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Right: 1971 portrait


This page is the place where I display various personal documents and photos on the Internet.  I don't expect it to be of interest to you, but it makes it easy for me to show this material to others who might be interested. It's not like it costs me extra to put up another page, so why not? If you found this page boring, weird or silly, you would be correct, so feel free to click one of the links at the top of the page. There's more to the site than my baby pictures, but this is the page for the baby pictures.

Wait! Come back! I was so cute!




The Cundiff Saga. This is an oral history of my great-grandparents' trek across the country by wagon around the turn of the 20th century. It is a story of hardship and tragedy, and should be required reading for modern kids who have no idea what their forebears went through.



Left: my great aunt, Susie Cundiff Patrick, in 1911.

The Championship Season, 1954


This would be my first appearance in any publication. Here's the story.

The Mill Valley Cub Scouts (BSA) held an annual coaster derby on Throckmorton Avenue in front of Old Mill School. My father designed and built the craftiest coaster ever.

The cowling for my racer was a round cheese box, and I steered by a yoke made from the sawed-off "Y" from the frame of an old tricycle. A cable attached to the ends of the axles wrapped around bottom of the yoke under the frame, which geared down the steering and damped oscillation. Every other coaster had just a hand-held rope attached to the axle and the drivers couldn't steer straight lines. The brake was a piece of a car tire which I could rub on the ground by pulling on a lever on the side of the frame. The seat was a booster seat my dad had made in a night wood shop class when I was young enough to need such a thing.

The number was "23" for Pack 2, Den 3. The other racers laughed at my funny looking rig, but only at first. My helmet (not required by any rules) was an old-fashioned leather football helmet. No way you could put on this race today.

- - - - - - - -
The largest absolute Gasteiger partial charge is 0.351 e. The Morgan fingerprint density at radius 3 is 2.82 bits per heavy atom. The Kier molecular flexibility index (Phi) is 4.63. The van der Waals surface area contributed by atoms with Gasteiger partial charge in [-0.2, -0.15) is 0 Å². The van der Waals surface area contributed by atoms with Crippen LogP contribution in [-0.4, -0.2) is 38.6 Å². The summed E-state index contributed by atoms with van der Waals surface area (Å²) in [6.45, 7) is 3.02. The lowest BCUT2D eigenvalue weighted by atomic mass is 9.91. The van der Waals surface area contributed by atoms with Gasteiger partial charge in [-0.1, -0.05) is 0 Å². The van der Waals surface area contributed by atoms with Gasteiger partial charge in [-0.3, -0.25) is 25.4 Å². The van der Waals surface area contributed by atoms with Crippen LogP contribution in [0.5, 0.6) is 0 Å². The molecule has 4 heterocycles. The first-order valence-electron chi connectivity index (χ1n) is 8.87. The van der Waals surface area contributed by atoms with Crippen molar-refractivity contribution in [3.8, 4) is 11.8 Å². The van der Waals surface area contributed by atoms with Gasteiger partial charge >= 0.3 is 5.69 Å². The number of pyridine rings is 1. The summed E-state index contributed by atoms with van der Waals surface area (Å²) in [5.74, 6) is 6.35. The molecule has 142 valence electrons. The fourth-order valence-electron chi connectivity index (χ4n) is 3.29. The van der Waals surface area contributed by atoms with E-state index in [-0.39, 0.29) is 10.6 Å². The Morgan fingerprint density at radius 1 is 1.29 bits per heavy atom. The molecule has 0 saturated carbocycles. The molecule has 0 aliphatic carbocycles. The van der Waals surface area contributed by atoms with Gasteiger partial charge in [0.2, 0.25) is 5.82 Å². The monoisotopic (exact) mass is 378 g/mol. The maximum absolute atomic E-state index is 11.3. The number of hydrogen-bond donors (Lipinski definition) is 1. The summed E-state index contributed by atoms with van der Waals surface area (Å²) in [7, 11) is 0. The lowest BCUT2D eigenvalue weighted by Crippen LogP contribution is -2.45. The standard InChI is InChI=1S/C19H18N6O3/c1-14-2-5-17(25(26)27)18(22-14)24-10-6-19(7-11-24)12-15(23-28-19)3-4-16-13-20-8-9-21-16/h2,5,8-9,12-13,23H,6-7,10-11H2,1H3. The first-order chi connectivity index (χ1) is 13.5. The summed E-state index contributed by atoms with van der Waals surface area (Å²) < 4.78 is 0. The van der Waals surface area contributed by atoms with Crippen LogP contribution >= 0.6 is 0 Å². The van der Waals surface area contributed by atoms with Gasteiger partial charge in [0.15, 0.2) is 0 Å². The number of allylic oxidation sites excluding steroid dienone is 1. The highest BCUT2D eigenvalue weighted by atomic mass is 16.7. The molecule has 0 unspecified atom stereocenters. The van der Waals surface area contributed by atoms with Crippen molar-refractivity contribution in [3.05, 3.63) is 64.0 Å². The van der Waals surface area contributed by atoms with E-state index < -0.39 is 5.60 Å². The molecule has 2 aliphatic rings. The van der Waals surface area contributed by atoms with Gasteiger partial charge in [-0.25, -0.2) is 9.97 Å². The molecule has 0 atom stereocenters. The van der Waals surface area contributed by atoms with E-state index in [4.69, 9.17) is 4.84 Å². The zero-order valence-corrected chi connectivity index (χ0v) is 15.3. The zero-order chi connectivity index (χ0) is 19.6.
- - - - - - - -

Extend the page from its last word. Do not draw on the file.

Ball bearing wheels were prohibited, although one father attempted to cheat and used them. He was exposed when he claimed that another racer had ball bearing wheels, which was untrue, but the accused father then demanded that his accuser take off a wheel. He was busted and disqualified.

While ball bearings may have been prohibited, having a machine shop polish the ends of the axles to a perfect bearing surface was not, and my father had that done, and he mixed light oil with graphite for a lubricant.

I only drove that coaster a few times, first for practice runs at Park School, and then the three heats at the race. I couldn't believe that each time I coasted down the hill, I pulled away from the other racer. I was the coaster champ of Mill Valley a few weeks before my ninth birthday.

I got my picture in the paper, along with "Interpret #63." I guess the reporter meant "Intrepid #23." Jumping Jesus on a pogo stick, you can see the number in the photol! "Interpret"? No wonder you're working for the Mill Valley Record, and not, say, The Petaluma Dairy Review.

Because I had already been stitched up from an accident on a Flexy Flyer, the idea of an eight year old kid with a penchant for head injuries having the fastest coaster in Mill Valley seemed like sure death, so Old #23 was dismantled and put in storage for the next event, which would be my brother Jim's turn. Unfortunately, the race was not held again for several years, and Jim never got his shot at the title, but I got to keep the trophy until they needed it again.

Jim and me after the race.


The Fish Story

Ten years old, and my dad took me on a salmon fishing party boat. My father was subject to seasickness, and spent much of the day feeding the fish, while I ate his lunch and half the other lunches on the boat.

Oh yeah. I caught a fish. This was the biggest salmon that was caught that day on any of the boats out of Sausalito, 31 1/2 pounds. I could barely hold it off the ground for the photo.

I only wish we had a better camera at the time.

A month before my 13th birthday.


I am an alumnus of Tamalpais High School in Mill Valley California, Class of 1963. In 2003 I was instrumental in organizing the 40th year reunion for my class. In connection with that reunion I created a website for the Class of 1963.

Click on my freshman Student Body Card to go to the website for the Tamalpais High School Class of 1963.






Easter Sunday

1994, at Edith's high school reunion.


Skateboarding in 1965


Anyone interested in viewing my Honorable Discharge from the United States Army can do so here.

I went to Park School. Here is a link to a reunion from another class.

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